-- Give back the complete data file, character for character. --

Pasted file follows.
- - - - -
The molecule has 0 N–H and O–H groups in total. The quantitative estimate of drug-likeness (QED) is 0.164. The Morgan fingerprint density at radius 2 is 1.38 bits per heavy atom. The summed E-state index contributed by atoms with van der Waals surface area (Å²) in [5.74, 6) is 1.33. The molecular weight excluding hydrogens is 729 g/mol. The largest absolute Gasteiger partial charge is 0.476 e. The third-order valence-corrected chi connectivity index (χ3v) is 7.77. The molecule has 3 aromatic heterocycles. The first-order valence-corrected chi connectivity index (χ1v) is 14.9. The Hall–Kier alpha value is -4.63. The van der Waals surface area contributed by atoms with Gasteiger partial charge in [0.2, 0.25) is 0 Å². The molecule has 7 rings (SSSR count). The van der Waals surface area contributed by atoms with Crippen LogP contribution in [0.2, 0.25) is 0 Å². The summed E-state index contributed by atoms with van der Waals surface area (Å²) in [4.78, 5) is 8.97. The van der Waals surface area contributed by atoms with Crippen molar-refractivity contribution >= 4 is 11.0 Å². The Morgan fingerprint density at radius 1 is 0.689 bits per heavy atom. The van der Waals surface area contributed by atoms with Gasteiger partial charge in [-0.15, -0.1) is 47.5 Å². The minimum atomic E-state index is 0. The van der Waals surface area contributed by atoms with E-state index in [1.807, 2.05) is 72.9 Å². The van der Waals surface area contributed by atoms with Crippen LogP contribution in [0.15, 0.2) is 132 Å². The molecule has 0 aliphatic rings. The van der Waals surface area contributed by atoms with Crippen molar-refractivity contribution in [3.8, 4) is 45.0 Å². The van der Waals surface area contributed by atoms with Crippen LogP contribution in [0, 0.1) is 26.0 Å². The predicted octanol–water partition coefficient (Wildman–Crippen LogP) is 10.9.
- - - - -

The molecule has 0 N–H and O–H groups in total. The quantitative estimate of drug-likeness (QED) is 0.164. The Morgan fingerprint density at radius 2 is 1.38 bits per heavy atom. The summed E-state index contributed by atoms with van der Waals surface area (Å²) in [5.74, 6) is 1.33. The molecular weight excluding hydrogens is 729 g/mol. The largest absolute Gasteiger partial charge is 0.476 e. The third-order valence-corrected chi connectivity index (χ3v) is 7.77. The molecule has 3 aromatic heterocycles. The first-order valence-corrected chi connectivity index (χ1v) is 14.9. The Hall–Kier alpha value is -4.63. The van der Waals surface area contributed by atoms with Gasteiger partial charge in [0.2, 0.25) is 0 Å². The molecule has 7 rings (SSSR count). The van der Waals surface area contributed by atoms with Crippen LogP contribution in [0.2, 0.25) is 0 Å². The summed E-state index contributed by atoms with van der Waals surface area (Å²) in [4.78, 5) is 8.97. The van der Waals surface area contributed by atoms with Crippen molar-refractivity contribution >= 4 is 11.0 Å². The Morgan fingerprint density at radius 1 is 0.689 bits per heavy atom. The van der Waals surface area contributed by atoms with Gasteiger partial charge in [-0.15, -0.1) is 47.5 Å². The minimum atomic E-state index is 0. The van der Waals surface area contributed by atoms with E-state index in [1.807, 2.05) is 72.9 Å². The van der Waals surface area contributed by atoms with Crippen LogP contribution in [0.15, 0.2) is 132 Å². The molecule has 0 aliphatic rings. The van der Waals surface area contributed by atoms with Crippen molar-refractivity contribution in [3.8, 4) is 45.0 Å². The van der Waals surface area contributed by atoms with Crippen LogP contribution in [0, 0.1) is 26.0 Å². The predicted octanol–water partition coefficient (Wildman–Crippen LogP) is 10.9.